How Technology Makes Work More Human
The relationship between technology, humans and productivity runs back through the centuries, but the nature of that relationship is ever-evolving. The Industrial Revolution enabled the move from cottage industries to mass production, where humans physically operated the revolutionary machinery as essential cogs in the production process. With greater automation, the human workforce began to be freed up to focus on higher cognitive tasks, and the role of leaders was to coordinate these tasks effectively.
The Age of Automation
The technological revolution has accelerated this even further, so that more and more tasks can be automated, and this creates an unprecedented opportunity for us to focus our time, energy and resources on those things that are fundamentally human: things like creativity and innovation, social connection and collaboration. The role of leaders has therefore transitioned from leading and managing tasks performed by humans to leading the humans themselves.
The Human Factor
Add to this a societal shift in what we expect from our institutions, businesses and organisations. We still expect efficiency, productivity and profitability – of course – but these are no longer enough. There has been a tangible move towards the social and environmental impact of the work we engage in: what is the point, and what is the impact?
It’s almost as if the age of technology and automation has brought us full circle, from the community-centric existence of pre-Industrial Revolution to a new global community. Technological advances have enabled us to impact at scale and at pace, but all while leading with our essential humanness, and our desire for connection and meaning in our work. When technology takes care of the operations, the data and the tasks, it is human characteristics like creativity, cooperation, empathy and innovation that will make the difference for future success. It is therefore the responsibility of leaders to foster, inspire and engage these drivers in their human workforce.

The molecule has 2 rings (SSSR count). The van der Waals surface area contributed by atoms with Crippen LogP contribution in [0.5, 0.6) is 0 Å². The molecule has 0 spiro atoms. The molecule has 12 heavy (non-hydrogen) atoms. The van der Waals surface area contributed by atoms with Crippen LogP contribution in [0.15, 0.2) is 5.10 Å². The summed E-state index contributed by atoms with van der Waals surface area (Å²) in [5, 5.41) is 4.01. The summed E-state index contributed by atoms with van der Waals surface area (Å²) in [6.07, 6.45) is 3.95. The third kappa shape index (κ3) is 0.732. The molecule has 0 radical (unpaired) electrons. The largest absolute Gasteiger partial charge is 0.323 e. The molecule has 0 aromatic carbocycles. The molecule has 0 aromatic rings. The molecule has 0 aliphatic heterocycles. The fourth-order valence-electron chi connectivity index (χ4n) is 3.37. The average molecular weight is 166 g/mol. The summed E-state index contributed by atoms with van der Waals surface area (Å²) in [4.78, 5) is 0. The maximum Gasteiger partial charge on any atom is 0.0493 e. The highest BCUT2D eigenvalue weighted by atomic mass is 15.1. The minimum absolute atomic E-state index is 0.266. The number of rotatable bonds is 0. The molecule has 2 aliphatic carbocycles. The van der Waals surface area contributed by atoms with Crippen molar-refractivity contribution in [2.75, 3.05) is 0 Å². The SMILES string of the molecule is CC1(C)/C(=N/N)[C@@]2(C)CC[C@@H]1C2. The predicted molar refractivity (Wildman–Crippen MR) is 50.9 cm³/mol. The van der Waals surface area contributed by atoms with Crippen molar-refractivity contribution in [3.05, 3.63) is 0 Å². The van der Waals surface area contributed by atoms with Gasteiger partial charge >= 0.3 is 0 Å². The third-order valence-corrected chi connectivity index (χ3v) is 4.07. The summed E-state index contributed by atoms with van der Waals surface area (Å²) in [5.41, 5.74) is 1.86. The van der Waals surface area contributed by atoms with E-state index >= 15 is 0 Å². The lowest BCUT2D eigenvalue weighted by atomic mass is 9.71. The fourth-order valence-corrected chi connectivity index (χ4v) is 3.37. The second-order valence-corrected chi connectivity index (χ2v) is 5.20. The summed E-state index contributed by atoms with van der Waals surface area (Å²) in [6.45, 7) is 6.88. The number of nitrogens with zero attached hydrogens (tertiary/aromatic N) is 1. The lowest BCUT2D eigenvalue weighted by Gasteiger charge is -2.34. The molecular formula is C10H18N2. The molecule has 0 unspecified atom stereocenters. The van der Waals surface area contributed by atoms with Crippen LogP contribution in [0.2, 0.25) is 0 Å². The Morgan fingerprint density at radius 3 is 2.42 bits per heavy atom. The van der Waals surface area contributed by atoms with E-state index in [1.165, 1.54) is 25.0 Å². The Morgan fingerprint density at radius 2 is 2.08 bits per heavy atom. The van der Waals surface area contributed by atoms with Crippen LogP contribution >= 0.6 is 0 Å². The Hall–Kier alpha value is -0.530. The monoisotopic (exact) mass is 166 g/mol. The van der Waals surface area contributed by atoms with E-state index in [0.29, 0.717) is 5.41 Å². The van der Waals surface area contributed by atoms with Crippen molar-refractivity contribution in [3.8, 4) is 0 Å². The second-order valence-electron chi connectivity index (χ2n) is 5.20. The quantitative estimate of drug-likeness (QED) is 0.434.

Leading Well With Technology
As with all things, it’s about finding the right balance. As technology is evermore integrated into the workplace, there is all the more potential for employees to thrive in their roles, to advance and elevate the success of the organisation, and to find meaning and purpose in their work. When employers and leaders use technology well, it is a powerful tool for supporting employees in their work and in their wellbeing.
- Free up more time and focus by taking certain tasks off their plate.
- Make it easier and more efficient for them to get their work done.
- Streamline connection and communication.
- Enable flexible and remote working.
- Facilitate regular feedback and employee input.
Technology should not:
- Add extra, time-consuming layers of admin to daily tasks.
- Lead to increased isolation.
- Create an unhealthy expectation that employees should always be available and “switched on”.
- Foster an oppressive sense of being constantly monitored and tracked.
One of the keys to integrating technology and using it well to empower the humanness of your workforce is to ensure that all employees are properly trained and confident in the tools and platforms that are relevant to them and their role. If employees are unsure about how to use the technology at their disposal, this can create stress and anxiety, as well as leading to mistakes and wasted hours.
Technology Meets Human Emotion
At Inpulse, we have harnessed the power of technology in the digital age to make it easier for employers to prioritise employee wellbeing. Our emotional analytics platform uses digital tools to measure how your people are actually feeling, so that you can make informed decisions about how best to nurture, engage and empower your most valuable assets. Through things like pulse surveys, human emotions and wellbeing can be translated into actionable data to improve the employee experience. Emotional analytics is a powerful example of how technology can actually make work, and workplaces, more human.